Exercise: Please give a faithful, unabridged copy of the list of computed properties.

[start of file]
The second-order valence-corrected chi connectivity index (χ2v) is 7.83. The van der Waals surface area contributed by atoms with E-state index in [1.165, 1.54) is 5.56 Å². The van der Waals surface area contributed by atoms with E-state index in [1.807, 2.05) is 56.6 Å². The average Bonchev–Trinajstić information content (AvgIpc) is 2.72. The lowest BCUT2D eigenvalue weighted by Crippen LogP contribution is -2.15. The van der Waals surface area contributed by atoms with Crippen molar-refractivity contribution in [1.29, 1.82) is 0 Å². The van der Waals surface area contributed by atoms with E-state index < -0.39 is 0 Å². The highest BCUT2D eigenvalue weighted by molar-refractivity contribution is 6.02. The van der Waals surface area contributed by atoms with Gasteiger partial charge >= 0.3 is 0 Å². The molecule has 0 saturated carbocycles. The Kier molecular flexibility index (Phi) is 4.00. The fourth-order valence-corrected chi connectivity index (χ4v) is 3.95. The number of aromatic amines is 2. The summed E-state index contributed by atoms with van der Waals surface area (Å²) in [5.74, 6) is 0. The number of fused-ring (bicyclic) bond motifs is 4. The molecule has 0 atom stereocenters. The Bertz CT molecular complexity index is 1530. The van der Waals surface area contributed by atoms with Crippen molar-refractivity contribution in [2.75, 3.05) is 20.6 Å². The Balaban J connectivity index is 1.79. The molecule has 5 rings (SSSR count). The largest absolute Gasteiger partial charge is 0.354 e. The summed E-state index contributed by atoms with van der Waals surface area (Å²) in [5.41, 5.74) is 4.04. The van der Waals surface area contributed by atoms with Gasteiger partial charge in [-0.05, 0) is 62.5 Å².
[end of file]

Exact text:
The second-order valence-corrected chi connectivity index (χ2v) is 7.83. The van der Waals surface area contributed by atoms with E-state index in [1.165, 1.54) is 5.56 Å². The van der Waals surface area contributed by atoms with E-state index in [1.807, 2.05) is 56.6 Å². The average Bonchev–Trinajstić information content (AvgIpc) is 2.72. The lowest BCUT2D eigenvalue weighted by Crippen LogP contribution is -2.15. The van der Waals surface area contributed by atoms with Crippen molar-refractivity contribution in [1.29, 1.82) is 0 Å². The van der Waals surface area contributed by atoms with E-state index < -0.39 is 0 Å². The highest BCUT2D eigenvalue weighted by molar-refractivity contribution is 6.02. The van der Waals surface area contributed by atoms with Gasteiger partial charge >= 0.3 is 0 Å². The molecule has 0 saturated carbocycles. The Kier molecular flexibility index (Phi) is 4.00. The fourth-order valence-corrected chi connectivity index (χ4v) is 3.95. The number of aromatic amines is 2. The summed E-state index contributed by atoms with van der Waals surface area (Å²) in [5.74, 6) is 0. The number of fused-ring (bicyclic) bond motifs is 4. The molecule has 0 atom stereocenters. The Bertz CT molecular complexity index is 1530. The van der Waals surface area contributed by atoms with Crippen molar-refractivity contribution in [2.75, 3.05) is 20.6 Å². The Balaban J connectivity index is 1.79. The molecule has 5 rings (SSSR count). The largest absolute Gasteiger partial charge is 0.354 e. The summed E-state index contributed by atoms with van der Waals surface area (Å²) in [5.41, 5.74) is 4.04. The van der Waals surface area contributed by atoms with Gasteiger partial charge in [-0.05, 0) is 62.5 Å².